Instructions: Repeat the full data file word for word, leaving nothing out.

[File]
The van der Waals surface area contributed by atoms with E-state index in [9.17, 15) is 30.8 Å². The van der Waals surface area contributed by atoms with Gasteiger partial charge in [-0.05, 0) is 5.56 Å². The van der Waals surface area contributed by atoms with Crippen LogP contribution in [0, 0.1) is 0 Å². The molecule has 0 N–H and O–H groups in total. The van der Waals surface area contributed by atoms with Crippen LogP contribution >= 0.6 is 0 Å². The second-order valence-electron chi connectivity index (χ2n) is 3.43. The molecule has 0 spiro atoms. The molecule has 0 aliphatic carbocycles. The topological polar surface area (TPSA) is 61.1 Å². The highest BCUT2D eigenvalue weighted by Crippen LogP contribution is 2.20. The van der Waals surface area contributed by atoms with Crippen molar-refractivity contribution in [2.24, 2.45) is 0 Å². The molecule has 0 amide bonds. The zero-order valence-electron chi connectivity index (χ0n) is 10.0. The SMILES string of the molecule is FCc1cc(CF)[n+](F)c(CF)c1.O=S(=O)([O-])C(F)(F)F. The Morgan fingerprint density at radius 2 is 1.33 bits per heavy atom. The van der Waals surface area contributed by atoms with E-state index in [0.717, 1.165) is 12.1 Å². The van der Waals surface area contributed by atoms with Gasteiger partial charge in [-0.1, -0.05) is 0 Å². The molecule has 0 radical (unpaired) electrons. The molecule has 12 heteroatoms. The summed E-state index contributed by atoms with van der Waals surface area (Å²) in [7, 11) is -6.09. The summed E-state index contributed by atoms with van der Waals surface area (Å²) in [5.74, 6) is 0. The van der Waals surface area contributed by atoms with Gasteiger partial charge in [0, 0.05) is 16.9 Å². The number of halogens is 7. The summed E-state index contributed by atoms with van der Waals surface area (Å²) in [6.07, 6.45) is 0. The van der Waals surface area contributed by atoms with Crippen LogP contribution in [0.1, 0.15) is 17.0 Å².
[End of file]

The van der Waals surface area contributed by atoms with E-state index in [9.17, 15) is 30.8 Å². The van der Waals surface area contributed by atoms with Gasteiger partial charge in [-0.05, 0) is 5.56 Å². The van der Waals surface area contributed by atoms with Crippen LogP contribution in [0, 0.1) is 0 Å². The molecule has 0 N–H and O–H groups in total. The van der Waals surface area contributed by atoms with Crippen LogP contribution >= 0.6 is 0 Å². The second-order valence-electron chi connectivity index (χ2n) is 3.43. The molecule has 0 spiro atoms. The molecule has 0 aliphatic carbocycles. The topological polar surface area (TPSA) is 61.1 Å². The highest BCUT2D eigenvalue weighted by Crippen LogP contribution is 2.20. The van der Waals surface area contributed by atoms with Crippen molar-refractivity contribution in [2.24, 2.45) is 0 Å². The molecule has 0 amide bonds. The zero-order valence-electron chi connectivity index (χ0n) is 10.0. The SMILES string of the molecule is FCc1cc(CF)[n+](F)c(CF)c1.O=S(=O)([O-])C(F)(F)F. The Morgan fingerprint density at radius 2 is 1.33 bits per heavy atom. The van der Waals surface area contributed by atoms with E-state index in [0.717, 1.165) is 12.1 Å². The van der Waals surface area contributed by atoms with Gasteiger partial charge in [-0.1, -0.05) is 0 Å². The molecule has 0 radical (unpaired) electrons. The molecule has 12 heteroatoms. The summed E-state index contributed by atoms with van der Waals surface area (Å²) in [7, 11) is -6.09. The summed E-state index contributed by atoms with van der Waals surface area (Å²) in [5.74, 6) is 0. The van der Waals surface area contributed by atoms with Gasteiger partial charge in [0, 0.05) is 16.9 Å². The number of halogens is 7. The summed E-state index contributed by atoms with van der Waals surface area (Å²) in [6.07, 6.45) is 0. The van der Waals surface area contributed by atoms with Crippen LogP contribution in [0.1, 0.15) is 17.0 Å².